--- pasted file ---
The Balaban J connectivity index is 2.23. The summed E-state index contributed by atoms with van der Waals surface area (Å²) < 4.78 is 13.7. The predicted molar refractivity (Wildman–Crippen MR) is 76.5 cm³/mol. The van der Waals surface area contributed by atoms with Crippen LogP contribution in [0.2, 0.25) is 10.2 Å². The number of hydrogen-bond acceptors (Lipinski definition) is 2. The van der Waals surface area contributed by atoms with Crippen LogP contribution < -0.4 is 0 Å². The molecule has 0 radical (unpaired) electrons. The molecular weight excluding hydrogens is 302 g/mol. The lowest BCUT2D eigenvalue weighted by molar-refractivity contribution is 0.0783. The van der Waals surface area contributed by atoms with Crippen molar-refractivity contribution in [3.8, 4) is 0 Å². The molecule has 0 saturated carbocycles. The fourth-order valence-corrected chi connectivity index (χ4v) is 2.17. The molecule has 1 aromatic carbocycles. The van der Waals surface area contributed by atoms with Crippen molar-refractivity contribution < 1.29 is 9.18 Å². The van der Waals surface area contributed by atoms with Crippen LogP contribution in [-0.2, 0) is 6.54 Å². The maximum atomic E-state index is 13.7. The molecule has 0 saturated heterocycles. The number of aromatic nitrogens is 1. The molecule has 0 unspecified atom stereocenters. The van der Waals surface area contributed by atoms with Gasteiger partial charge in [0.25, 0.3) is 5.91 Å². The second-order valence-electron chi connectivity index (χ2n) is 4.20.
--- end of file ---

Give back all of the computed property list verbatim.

The Balaban J connectivity index is 2.23. The summed E-state index contributed by atoms with van der Waals surface area (Å²) < 4.78 is 13.7. The predicted molar refractivity (Wildman–Crippen MR) is 76.5 cm³/mol. The van der Waals surface area contributed by atoms with Crippen LogP contribution in [0.2, 0.25) is 10.2 Å². The number of hydrogen-bond acceptors (Lipinski definition) is 2. The van der Waals surface area contributed by atoms with Crippen LogP contribution < -0.4 is 0 Å². The molecule has 0 radical (unpaired) electrons. The molecular weight excluding hydrogens is 302 g/mol. The lowest BCUT2D eigenvalue weighted by molar-refractivity contribution is 0.0783. The van der Waals surface area contributed by atoms with Crippen molar-refractivity contribution in [3.8, 4) is 0 Å². The molecule has 0 saturated carbocycles. The fourth-order valence-corrected chi connectivity index (χ4v) is 2.17. The molecule has 1 aromatic carbocycles. The van der Waals surface area contributed by atoms with Crippen molar-refractivity contribution < 1.29 is 9.18 Å². The van der Waals surface area contributed by atoms with Crippen LogP contribution in [-0.2, 0) is 6.54 Å². The maximum atomic E-state index is 13.7. The molecule has 0 saturated heterocycles. The number of aromatic nitrogens is 1. The molecule has 0 unspecified atom stereocenters. The van der Waals surface area contributed by atoms with Gasteiger partial charge in [0.25, 0.3) is 5.91 Å². The second-order valence-electron chi connectivity index (χ2n) is 4.20.